Romancing the stone at Ogden Curling Club

Thursday , March 06, 2014 - 2:37 PM

Jon Oglesby, Standard-Examiner Correspondent

OGDEN — Everyone knows curling — it’s that sport that television networks show when all of the skiing events are snowed out during the Winter Olympics.

But, do average sports fans really know curling? Do they understand the skill, coordination and camaraderie that are synonymous with the sport?

If the Ogden Curling Club has its way, fans of all ages will. And, as the expansion of The Ice Sheet at the Weber County Sports Complex in Ogden gives the club additional practice time, fans of the ancient Scottish sport note the club’s membership has nowhere to go but up.

For just a basic review, curling is where players try to slide polished rocks across the ice towards a target area, accumulating them in a certain area. It requires pushing off against block to get going, and then scraping the ice with a broom to influence the speed and direction of the stone.

For Ogden, curling enthusiasts began to organize after the sport was featured in the 1998 Winter Olympics in Nagano, Japan, with the driving force behind the organization being the Salt Lake Olympic Committee.

“The SLOC provided the money so we could form a curling club, because very few people here in Utah knew what curling was” said Carl Wolfram, one of the club’s original members. “So, we had to learn right from the beginning. They also sent instructors down from the U.S. Curling Association, and they helped us get started.”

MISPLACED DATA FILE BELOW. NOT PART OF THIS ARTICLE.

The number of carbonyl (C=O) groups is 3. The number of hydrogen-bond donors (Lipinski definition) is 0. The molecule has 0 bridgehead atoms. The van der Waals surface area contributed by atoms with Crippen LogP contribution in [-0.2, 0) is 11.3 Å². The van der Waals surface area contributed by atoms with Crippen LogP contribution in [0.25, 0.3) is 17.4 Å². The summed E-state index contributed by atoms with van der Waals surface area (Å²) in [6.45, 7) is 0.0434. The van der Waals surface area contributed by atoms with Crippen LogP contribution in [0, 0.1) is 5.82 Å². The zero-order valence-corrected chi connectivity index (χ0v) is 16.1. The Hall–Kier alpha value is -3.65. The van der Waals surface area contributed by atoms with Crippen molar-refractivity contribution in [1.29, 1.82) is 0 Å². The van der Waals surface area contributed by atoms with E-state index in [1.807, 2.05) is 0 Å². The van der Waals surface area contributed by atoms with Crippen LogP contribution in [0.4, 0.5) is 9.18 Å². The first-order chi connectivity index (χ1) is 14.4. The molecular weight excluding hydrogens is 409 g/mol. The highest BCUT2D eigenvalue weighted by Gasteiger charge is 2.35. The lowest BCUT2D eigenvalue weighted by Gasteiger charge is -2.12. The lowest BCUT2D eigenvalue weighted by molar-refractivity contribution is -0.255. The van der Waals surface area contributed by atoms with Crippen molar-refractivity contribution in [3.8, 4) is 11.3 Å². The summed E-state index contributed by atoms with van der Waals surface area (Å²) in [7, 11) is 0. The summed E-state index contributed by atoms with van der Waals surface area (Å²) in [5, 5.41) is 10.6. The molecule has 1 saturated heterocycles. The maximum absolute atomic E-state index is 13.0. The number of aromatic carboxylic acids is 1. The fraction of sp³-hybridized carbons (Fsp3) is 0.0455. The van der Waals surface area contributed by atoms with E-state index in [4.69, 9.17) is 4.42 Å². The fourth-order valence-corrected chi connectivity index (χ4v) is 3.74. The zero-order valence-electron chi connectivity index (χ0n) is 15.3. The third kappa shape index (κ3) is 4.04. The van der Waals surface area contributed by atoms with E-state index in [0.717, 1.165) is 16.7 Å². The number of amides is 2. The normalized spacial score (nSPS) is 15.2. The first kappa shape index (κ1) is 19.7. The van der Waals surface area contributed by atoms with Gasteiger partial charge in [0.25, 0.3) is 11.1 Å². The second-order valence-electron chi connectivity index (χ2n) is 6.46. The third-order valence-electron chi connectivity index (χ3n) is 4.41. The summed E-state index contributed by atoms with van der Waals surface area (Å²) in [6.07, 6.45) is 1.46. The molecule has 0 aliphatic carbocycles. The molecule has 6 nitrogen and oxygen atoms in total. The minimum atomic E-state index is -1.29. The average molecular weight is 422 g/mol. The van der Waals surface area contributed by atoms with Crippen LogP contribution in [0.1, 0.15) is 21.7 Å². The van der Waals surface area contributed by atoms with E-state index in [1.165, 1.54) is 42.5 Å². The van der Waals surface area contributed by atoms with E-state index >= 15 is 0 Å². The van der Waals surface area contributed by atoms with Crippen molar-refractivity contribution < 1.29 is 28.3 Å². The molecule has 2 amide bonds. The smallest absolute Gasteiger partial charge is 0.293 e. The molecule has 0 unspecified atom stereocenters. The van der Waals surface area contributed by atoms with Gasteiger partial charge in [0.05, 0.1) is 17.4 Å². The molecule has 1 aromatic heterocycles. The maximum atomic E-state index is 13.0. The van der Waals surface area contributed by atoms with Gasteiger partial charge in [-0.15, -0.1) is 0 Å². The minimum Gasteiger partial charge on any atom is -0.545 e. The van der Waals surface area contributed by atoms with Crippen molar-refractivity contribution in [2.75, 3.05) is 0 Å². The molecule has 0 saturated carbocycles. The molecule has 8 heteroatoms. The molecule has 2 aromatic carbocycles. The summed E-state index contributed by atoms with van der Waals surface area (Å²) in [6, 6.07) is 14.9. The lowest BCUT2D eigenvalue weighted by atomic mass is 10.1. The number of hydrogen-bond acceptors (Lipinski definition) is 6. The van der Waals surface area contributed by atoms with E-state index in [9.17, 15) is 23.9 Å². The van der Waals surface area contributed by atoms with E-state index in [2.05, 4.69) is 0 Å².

Wolfram said the upcoming Olympic Games in Salt Lake City in 2002 provided a strong motivation for people to get involved with the sport.

“Many people were actually interested in volunteering, and when they found out there would be an event right here in town, we had quite a number of people, and it grew,” he noted.

Erwin Weil, who has long been involved with the club, said the Ogden area was a perfect match for the Salt Lake games’ curling venue.

“We had the U.S. Olympic Association come here to see if we would be chosen as the curling venue,” Weil said. “The way we did it was we brought them here and they saw the beautiful Ben Lomond Peak. And then, we took them up to Pine View Reservoir and let them curl up there because in Scotland, that’s how they did it.”

Besides the chance to compete at the highest levels, club president Tim Irish said the game is just a fun way to engage in competition.

“It’s a social sport that anyone can do,” Irish said. “You do not have to be a professional athlete to do this. You can come out here and curl, learn it in an hour, and have fun with your friends.”

Chris Klinkenburg was introduced to the sport at a team-building event, and said he was immediately hooked.

“I went from thinking, ‘Oh, what a stupid game-this sweeping on ice,’ to ‘Well, this is not easy,’ ” he stated. “I had some friends who had been doing it for a number of years, and I finally decided it was time for me to enjoy a team sport where everybody affects every stone.”

There is a much greater opportunity to affect someone else’s stone, because the club has been granted additional practice time at the Ice Sheet.

Irish noted the expansion will make a huge difference in the numbers as the club moves forward.

“A lot more people are involved,” he said. “We have a lot more ice, so we can do more hockey, more curling, more figure skating; everything about it has doubled our ice size.”

Weil said the additional room has given the club a chance to really expand its reach.

“By opening up more time, we can do more learn-to-curl events,” he said. “We’ve tripled the time, and interest. It opens up a lot of possibilities with the Olympics for people to know about it, and say, ‘Hey, we’ve got that right here in our community.’ ”

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